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Losing Face

4.05  ·  Rating details ·  22 Ratings  ·  9 Reviews
Losing Face takes the form of Word documents, interspersed with emails. It covers the accident and recovery of Cass, who sustains terrible facial injuries in a car crash, including the loss of an eye. Her friend Em supports her throughout and the two very different girls struggle in their own ways to cope as Cass undergoes surgery, eventually returning to a mixed reception ...more
Paperback, 239 pages
Published May 25th 2012 by Roundfire Books
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K.A. Hitchins
Jan 15, 2018 rated it it was amazing
I really loved this YA book. It’s the story of two teenage girls, Cass and Em, who are trying to overcome the trauma of a road traffic accident. Caught up with a group of wayward teens, they bundle into two cars. Cass is delighted when Spider, the older boy she fancies, asks her to ride with him. Em travels with the more sensible Jock, but still the two cars race each other along the A14 until the inevitable happens and Spider crashes his car with devastating consequences.

The book is told from t
Mel Menzies
Jun 29, 2014 rated it it was amazing
Unfamiliar as I am with the YA genre, I confess to having been unsure about how I would react to Annie Try's style when I started to read Losing Face. I quickly discovered that my fears were unfounded. Written in the form of text messages and emailed ‘chapters’, it was quite unlike any book I had come across before. Far from detracting from the narrative, however, I found these first-person reactions to the terrible accident that shattered Cass’s life lent the story an intimacy and immediacy whi ...more
Jan 17, 2018 rated it it was amazing
Brilliant, brilliant, brilliant. Losing Face is not the kind of book I'd normally read, neither romance or historical romance but I was engrossed from the very first page. Entirely 'unputable downable' It follows the tragic car accident of a very young teenager, Cass and her attempts to come to terms with the complete severity of her injuries with the help of her family and her best friend, Em or Emma. The book is written following a series of emails and short chapters. I thought that I would fi ...more
David Brown
Oct 02, 2012 rated it really liked it
We live in a cruel world where individuals that are a little different are often targeted by bullies or groups that are unwilling to accommodate them. In Annie Try’s Losing Face we follow the story of an ordinary teenager whose life appears to be ruined forever by a terrible accident.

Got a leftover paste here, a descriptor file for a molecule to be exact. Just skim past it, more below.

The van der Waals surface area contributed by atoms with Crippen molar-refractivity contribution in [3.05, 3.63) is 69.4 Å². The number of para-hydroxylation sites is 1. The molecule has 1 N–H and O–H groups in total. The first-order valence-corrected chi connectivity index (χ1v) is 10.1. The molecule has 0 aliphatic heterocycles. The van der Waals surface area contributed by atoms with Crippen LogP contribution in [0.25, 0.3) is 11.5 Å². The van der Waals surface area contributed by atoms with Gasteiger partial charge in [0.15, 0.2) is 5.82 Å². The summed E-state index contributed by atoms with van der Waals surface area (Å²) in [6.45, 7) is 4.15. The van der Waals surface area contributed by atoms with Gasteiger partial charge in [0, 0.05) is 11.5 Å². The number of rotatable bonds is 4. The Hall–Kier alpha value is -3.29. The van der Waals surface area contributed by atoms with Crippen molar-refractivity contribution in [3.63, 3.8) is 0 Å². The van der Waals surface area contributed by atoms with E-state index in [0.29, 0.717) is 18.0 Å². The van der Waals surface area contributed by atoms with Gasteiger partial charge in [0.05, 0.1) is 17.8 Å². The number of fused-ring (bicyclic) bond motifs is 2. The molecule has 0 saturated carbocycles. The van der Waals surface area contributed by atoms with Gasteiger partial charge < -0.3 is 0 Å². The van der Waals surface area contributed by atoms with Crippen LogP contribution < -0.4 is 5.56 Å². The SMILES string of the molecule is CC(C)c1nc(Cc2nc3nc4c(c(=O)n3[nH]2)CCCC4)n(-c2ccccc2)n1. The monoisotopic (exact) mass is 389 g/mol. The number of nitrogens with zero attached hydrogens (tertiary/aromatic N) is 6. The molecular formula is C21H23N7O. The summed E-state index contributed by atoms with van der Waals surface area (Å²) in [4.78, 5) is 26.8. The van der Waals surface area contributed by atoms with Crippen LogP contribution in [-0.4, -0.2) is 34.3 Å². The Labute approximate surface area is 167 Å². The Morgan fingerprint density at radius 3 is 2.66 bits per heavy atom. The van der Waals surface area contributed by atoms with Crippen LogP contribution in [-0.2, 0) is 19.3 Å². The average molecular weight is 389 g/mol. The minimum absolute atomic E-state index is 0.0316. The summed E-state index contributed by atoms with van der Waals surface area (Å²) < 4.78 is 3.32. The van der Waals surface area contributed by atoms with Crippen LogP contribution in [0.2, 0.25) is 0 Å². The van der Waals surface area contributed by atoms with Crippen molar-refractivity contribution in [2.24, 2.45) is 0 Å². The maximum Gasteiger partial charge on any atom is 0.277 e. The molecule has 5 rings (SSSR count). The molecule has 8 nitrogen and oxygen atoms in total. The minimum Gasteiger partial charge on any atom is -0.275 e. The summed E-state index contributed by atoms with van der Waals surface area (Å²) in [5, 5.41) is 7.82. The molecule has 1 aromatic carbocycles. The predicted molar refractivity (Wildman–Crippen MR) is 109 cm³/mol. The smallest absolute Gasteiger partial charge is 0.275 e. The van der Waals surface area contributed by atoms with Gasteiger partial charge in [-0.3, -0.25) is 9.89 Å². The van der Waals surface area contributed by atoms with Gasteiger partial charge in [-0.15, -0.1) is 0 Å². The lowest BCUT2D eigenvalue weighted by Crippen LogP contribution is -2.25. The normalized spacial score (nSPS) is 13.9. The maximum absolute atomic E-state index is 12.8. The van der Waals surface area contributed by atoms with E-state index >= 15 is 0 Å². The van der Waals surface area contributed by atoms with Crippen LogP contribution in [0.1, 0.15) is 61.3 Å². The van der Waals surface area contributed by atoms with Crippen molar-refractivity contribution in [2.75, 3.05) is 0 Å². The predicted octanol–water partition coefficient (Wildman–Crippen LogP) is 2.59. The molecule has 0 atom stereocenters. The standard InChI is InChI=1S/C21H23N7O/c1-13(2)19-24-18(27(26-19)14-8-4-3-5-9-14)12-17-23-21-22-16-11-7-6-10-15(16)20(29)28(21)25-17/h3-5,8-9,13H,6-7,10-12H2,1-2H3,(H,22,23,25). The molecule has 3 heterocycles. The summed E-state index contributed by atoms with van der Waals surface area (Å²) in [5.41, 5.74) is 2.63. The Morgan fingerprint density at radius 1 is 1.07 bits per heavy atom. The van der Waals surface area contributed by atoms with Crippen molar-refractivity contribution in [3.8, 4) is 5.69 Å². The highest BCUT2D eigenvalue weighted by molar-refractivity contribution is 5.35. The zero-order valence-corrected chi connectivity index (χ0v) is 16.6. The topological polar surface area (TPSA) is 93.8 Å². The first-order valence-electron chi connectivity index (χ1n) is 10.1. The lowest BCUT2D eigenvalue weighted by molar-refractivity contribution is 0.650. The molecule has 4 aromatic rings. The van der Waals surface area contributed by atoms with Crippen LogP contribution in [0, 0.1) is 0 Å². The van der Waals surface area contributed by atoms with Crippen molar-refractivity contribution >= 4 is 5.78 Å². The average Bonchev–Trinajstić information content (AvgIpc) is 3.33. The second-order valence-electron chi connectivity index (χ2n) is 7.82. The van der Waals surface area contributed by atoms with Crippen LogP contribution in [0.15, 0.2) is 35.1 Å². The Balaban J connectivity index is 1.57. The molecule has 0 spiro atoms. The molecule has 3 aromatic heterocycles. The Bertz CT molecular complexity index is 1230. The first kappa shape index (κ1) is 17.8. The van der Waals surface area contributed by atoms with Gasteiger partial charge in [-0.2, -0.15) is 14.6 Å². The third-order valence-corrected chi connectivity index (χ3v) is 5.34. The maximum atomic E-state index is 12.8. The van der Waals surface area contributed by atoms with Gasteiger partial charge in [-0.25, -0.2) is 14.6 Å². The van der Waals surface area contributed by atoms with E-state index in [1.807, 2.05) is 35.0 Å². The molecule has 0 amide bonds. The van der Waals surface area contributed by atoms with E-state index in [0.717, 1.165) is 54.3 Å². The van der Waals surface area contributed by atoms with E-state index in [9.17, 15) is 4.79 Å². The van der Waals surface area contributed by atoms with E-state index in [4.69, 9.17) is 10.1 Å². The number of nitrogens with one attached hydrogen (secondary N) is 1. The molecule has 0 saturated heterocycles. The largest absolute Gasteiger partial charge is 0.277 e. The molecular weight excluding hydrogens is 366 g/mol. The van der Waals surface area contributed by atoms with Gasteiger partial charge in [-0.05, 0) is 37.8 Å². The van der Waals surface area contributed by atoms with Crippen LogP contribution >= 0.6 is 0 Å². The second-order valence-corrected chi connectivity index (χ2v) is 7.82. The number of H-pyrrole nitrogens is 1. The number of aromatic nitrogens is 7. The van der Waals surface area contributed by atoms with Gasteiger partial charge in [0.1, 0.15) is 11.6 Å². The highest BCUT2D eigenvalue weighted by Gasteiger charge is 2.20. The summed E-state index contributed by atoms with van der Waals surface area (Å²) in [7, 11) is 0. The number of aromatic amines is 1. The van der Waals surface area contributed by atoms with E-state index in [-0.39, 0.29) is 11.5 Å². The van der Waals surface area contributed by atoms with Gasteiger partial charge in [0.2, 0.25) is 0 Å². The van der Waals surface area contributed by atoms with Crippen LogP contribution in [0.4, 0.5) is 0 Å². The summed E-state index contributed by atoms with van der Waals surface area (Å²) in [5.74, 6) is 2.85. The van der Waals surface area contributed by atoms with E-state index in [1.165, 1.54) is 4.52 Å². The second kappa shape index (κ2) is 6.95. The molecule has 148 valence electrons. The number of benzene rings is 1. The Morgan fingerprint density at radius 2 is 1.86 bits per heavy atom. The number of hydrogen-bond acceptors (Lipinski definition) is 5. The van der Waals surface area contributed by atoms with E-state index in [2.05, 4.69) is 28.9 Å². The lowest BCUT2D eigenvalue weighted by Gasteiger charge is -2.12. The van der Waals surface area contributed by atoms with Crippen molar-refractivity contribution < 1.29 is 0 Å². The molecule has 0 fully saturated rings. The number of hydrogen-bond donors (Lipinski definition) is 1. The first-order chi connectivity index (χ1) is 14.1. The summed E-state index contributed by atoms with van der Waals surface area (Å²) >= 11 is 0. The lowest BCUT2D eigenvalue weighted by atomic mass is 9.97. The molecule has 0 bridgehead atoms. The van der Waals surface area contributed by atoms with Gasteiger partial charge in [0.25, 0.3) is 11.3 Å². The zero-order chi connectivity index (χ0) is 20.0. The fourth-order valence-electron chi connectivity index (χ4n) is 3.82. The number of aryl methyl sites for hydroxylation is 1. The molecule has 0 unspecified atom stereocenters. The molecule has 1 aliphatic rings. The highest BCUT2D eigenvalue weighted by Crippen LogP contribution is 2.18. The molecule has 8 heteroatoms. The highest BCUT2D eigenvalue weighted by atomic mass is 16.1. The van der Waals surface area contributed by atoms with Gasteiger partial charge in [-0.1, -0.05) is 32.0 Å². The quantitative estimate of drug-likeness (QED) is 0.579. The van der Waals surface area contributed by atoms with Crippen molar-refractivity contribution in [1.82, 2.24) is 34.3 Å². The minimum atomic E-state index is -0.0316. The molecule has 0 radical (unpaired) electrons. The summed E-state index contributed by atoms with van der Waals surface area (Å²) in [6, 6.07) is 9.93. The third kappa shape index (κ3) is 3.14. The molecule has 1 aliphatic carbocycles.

Cassandra Briggs and Emma Jennings are best friends with different backgrounds. Cass is a talented student with a love of singing but she is from a marriage that fell apart though she still sees both parents. Em is
Sandra "Jeanz"
Jun 23, 2012 rated it it was amazing
First of all where I got the book? I received this book to red and review from John Hunt Publishing, so thankyou for this beautiful book.
I like the cover which obviously represents the undamaged side of Cass's face, the side she is still happy to show the world after the accident.
I have to say I kept looking at the cover and wondering who it reminded me of and its, the actress from Home & Away that played "Sally". The cover also focuses on Cass's only eye as she has to have her righ
Victoria Watson
Jun 05, 2012 rated it liked it
This is a story of friendship, family and overcoming adversity. Written in the form of MSN Messenger exchanges and emails, Annie Try’s novel tells the story of Cass who, following a horrific car accident, has to come to terms with the loss of an eye and severe facial scarring.

Cass is helped by her friend Em who is also having difficulties with her foster family and biological mother. Throw into the mix the usual issues like bullying, coursework, exams and boys and you have a realistic portrayal
This book is a hidden gem. Set out as short emails and word documents written by two girls, they tell of story of 15-year-old Cass, her car accident, and her recovery with a "facial disfigurement".

It is a remarkable story, although it is fictional, it is written so realisiticly in the girls' own words.

The only problem with this book is that I wanted more. More of the story on the end, more on Spider and his feelings, and, just more. It becomes clear to me now that if I got what I wanted, and Ann
Dominic James
Mar 29, 2012 rated it really liked it
An original and touching first novel by Annie Try, I enjoyed this a lot. The story is told in a series of emails between teenagers Cass and Em, in the aftermath of a life-changing crash that has left Cass disfigured. The exchanges are convincing, compelling and heartfelt, and the characters three-dimensional. I was drawn in from the start. An assured debut.
rated it really liked it
Oct 29, 2013
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